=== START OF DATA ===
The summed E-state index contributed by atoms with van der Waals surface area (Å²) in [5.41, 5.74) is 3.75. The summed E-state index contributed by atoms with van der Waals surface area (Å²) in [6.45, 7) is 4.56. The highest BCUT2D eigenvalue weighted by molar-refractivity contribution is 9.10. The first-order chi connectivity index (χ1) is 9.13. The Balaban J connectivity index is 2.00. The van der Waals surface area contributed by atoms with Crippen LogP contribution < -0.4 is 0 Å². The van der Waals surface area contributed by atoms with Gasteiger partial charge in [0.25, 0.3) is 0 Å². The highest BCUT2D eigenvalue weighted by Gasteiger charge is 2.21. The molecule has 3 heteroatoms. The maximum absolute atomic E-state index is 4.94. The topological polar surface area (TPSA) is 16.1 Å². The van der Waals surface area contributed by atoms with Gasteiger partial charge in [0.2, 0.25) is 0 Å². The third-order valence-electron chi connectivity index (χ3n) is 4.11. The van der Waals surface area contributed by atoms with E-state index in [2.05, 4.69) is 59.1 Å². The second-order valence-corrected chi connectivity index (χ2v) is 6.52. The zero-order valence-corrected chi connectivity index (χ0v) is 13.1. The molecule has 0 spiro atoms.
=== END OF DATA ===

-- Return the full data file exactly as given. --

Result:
The summed E-state index contributed by atoms with van der Waals surface area (Å²) in [5.41, 5.74) is 3.75. The summed E-state index contributed by atoms with van der Waals surface area (Å²) in [6.45, 7) is 4.56. The highest BCUT2D eigenvalue weighted by molar-refractivity contribution is 9.10. The first-order chi connectivity index (χ1) is 9.13. The Balaban J connectivity index is 2.00. The van der Waals surface area contributed by atoms with Crippen LogP contribution < -0.4 is 0 Å². The van der Waals surface area contributed by atoms with Gasteiger partial charge in [0.25, 0.3) is 0 Å². The highest BCUT2D eigenvalue weighted by Gasteiger charge is 2.21. The molecule has 3 heteroatoms. The maximum absolute atomic E-state index is 4.94. The topological polar surface area (TPSA) is 16.1 Å². The van der Waals surface area contributed by atoms with Gasteiger partial charge in [0.2, 0.25) is 0 Å². The third-order valence-electron chi connectivity index (χ3n) is 4.11. The van der Waals surface area contributed by atoms with E-state index in [2.05, 4.69) is 59.1 Å². The second-order valence-corrected chi connectivity index (χ2v) is 6.52. The zero-order valence-corrected chi connectivity index (χ0v) is 13.1. The molecule has 0 spiro atoms.